The third day of NI Week 2012 proved the age old adage that the third day of a conference is always the best. If you read my first NI Week post, you probably knew that this was coming, and even though there were only 2 sessions that really appealed to me today, both were focused on using NI with .NET.
Anyone with a significant .NET background who has also worked with LabVIEW has probably stumbled on NI’s .NET tool, Measurement Studio. I know to some that NI providing .NET tools sounds kind of like Twitter having a Facebook page, but the fact is that .NET does a lot of things really well and becomes ultra-powerful when coupled with NI’s unbeatable hardware.
I had looked into Measurement Studio some in the past but had never gotten the chance to try it out, so I was as giddy as Ken working on a new Geek Challenge questions. Fellow Pollock Anna Kozminski showed within the first few minutes that a simple DAQ application could be written in just 6 lines of code! In addition, it integrates with DAQ Assistants to configure channels, works with NI-MAX, and even has a TDMS API.
Even if the features and functionality of Measurement Studio alone hadn’t been enough to convince me, today also offered a session on WPF tools for Measurement Studio new in 2012. If you aren’t familiar with WPF, it’s a Microsoft platform that facilitates rich, user-friendly UI’s and extensive use of the MVVM architecture to cleanly separate program logic from visual presentation. As a developer, WPF and MVVM allow you to code in the best way, creating clean, streamlined program logic; pretty, user-friendly screens; and a manageable view model to glue the two together.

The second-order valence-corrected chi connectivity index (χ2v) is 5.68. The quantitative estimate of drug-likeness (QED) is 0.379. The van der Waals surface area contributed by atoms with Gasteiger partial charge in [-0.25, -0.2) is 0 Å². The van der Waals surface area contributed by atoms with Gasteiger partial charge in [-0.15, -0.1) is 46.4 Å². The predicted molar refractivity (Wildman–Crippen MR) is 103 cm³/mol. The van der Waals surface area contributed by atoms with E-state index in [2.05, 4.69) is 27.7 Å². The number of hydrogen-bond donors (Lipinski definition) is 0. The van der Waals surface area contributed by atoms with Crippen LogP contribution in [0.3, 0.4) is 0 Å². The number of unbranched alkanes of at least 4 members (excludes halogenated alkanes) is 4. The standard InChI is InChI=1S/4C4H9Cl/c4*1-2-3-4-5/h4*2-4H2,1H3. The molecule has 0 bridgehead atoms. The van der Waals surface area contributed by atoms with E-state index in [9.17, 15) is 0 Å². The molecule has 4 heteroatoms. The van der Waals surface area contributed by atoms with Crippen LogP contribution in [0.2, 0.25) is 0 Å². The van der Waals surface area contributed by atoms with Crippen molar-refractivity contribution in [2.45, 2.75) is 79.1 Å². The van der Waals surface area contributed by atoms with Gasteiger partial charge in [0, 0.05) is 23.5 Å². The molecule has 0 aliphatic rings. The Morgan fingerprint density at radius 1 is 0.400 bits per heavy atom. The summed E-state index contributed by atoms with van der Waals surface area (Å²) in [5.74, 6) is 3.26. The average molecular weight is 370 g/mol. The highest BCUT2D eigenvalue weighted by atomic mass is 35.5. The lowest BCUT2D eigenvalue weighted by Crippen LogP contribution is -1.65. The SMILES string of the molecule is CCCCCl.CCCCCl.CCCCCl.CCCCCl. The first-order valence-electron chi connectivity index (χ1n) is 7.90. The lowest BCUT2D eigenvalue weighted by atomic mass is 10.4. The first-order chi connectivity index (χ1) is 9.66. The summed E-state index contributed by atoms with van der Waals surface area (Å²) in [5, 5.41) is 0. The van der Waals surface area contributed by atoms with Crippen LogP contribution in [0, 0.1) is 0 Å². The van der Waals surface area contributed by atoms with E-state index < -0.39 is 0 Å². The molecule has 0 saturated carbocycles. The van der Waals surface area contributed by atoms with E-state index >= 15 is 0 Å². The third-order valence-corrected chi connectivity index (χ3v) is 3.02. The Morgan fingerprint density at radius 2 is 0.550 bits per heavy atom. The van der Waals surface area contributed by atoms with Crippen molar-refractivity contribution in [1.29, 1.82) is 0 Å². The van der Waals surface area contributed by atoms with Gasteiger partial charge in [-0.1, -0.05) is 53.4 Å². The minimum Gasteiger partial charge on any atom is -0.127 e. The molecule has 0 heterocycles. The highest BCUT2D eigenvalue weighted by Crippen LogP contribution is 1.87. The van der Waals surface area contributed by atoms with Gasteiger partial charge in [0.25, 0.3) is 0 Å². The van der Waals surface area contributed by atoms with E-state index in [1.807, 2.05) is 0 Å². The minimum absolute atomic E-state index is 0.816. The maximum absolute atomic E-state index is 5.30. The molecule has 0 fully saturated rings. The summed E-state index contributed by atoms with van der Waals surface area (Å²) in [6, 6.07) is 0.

Well, NI seems to have imbibed the Kool-Aid too because, with the new 2012 release, Measurement Studio now includes WPF controls. These new, professional, modern controls let you use NI hardware with a brand new, totally customizable look that far exceeds what you can do natively in LabVIEW and definitely blow LabVIEW 1.0 out of the water.
With the WPF controls and Measurement Studio, you can create outstandingly usable interfaces that increase user productivity, reduce operational errors, and differentiate your applications from the rest of the field. Last but not least, the NI team made sure to go all the way with WPF, implementing data binding and dependency properties, meaning that a true MVVM implementation with Measurement Studio is tantalizingly accessible.
Now, I’m sure that none of this means that LabVIEW is going to be phased out, as FPGA, RT, and vision applications are still better implemented in LabVIEW, and there will always be customers who prefer one over another. However, I am very much looking forward to opportunities to implement Measurement Studio and WPF.